How did ObamaCare screw up the GDP report?

posted at 2:01 pm on June 26, 2014 by Ed Morrissey

Yesterday’s cliff dive of an economic-growth report from the BEA had a lot of people scratching their heads over the last 24 hours. How exactly did the BEA start with an advance estimate of 0.1% annualized GDP growth in Q1 to a final estimate of -2.9%, a full three points of difference? The Wall Street Journal’s Eric Morath and Louise Radnofsky explain that the BEA bought into the Obama administration model of ObamaCare, and just assumed that the enrollment figures for Medicaid and private insurance on the exchanges meant that a deluge of spending would follow. Instead, the actual numbers turned out to be significantly more sour:

Spending on health-care services declined at a 1.4% annualized pace in the first quarter, compared to an earlier estimate of a 9.1% increase. That revision contributed to a revision of gross domestic product to a 2.9% annualized decline from an earlier estimate of a 1% decline.

The revision in the health-care category was the largest in recent memory, said Nicole Mayerhauser, an official that oversees GDP statistics at the Commerce Department’sBureau of Economic Analysis. …

For the first two estimates of any quarter’s GDP, the Commerce Department doesn’t have direct figures on health-care output. Instead it uses wage and employment data to make estimates. Sometimes government economists consider other measures to augment their approximations.

Initially, they considered Medicaid benefit figures and the number of Americans enrolling in coverage made available under the new health-care law. That data showed an increase in Medicaid outlays and that millions of Americans were signing up for healthcare insurance, leading the Commerce Department to forecast an increase for health outlays.

In the initial reading of first-quarter GDP, released in April, the Commerce Department noted this methodology. With more reliable data now available from a Census survey, those early assumptions have essentially been replaced with more reliable figures.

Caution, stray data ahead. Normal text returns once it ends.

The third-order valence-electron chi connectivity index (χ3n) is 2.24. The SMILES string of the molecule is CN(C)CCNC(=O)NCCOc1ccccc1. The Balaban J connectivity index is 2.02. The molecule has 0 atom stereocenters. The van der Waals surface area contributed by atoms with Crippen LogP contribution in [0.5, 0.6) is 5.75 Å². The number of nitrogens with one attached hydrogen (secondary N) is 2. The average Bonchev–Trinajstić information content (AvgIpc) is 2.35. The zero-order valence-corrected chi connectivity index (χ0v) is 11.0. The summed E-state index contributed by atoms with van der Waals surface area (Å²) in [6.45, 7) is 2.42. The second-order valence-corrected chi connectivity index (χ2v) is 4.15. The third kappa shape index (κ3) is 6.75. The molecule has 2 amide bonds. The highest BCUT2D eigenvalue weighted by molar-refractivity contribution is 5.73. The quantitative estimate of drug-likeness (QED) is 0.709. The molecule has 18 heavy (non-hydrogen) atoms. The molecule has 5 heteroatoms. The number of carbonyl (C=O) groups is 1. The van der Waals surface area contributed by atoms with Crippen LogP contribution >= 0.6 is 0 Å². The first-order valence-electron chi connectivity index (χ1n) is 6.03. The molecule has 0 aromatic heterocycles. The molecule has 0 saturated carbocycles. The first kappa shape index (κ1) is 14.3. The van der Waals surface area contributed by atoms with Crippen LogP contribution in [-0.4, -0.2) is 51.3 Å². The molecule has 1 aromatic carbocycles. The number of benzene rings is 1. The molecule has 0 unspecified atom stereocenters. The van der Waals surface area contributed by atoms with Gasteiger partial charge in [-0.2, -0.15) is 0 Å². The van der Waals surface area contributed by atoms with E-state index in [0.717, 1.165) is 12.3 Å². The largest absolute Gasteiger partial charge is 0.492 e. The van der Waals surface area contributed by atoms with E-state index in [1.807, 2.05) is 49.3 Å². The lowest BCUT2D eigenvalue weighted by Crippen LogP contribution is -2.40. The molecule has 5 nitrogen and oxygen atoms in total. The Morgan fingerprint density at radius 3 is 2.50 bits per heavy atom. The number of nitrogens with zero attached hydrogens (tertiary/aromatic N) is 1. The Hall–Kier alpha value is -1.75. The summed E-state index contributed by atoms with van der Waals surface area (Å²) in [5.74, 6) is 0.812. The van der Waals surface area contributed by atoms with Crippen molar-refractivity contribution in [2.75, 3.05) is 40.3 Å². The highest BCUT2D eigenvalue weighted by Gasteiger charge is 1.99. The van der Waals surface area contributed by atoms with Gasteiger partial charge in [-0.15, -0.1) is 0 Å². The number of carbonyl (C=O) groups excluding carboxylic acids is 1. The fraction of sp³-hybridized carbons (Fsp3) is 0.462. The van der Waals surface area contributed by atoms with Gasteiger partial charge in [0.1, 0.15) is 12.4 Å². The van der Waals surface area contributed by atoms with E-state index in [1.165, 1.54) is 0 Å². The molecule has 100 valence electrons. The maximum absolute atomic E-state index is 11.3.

Ms. Mayerhauser said the Commerce Department doesn’t plan to regularly incorporate data related to the Affordable Care Act into its standard methodologies.

In essence, then, the administration’s assumptions about ObamaCare promoting usage turned out to be incorrect, at least in the short term. Daily Beast analyst Daniel Gross warns that ObamaCare seems to be disturbing health care deliveries, if not the rest of the economy:

A month ago, the BEA thought health care spending rose at a 9.1 percent annual rate in the first quarter. After all, health care spending almost always rises—and quite rapidly. But today, upon further reflection and numbers-crunching, it concluded that health care spending actually fell at a 1.4 percent annual rate. So instead of adding 1.01 percentage points to the GDP growth rate, as the government thought last month, health care wound up sandbagging growth by .16 percent. That differential accounted for about 60 percent of the downward revision.

Why did this happen? It could be that people were hording [sic] medicines and avoiding going to the doctor during the cold weather. Or it could be that many newly insured people delayed going to see the doctor, buying medicine, or having procedures done in January, February ,or March until their health care premiums were fully processed by the state and federal exchanges in April. (Remember, April 1 was the deadline for signups under the Affordable Care Act). It could be that doctors are rationing health care—refusing to schedule appointments. Or it could be that many people are actually paying less for health care because they have insurance—i.e. seeing doctors with a $25 co-pay instead of going to the emergency room.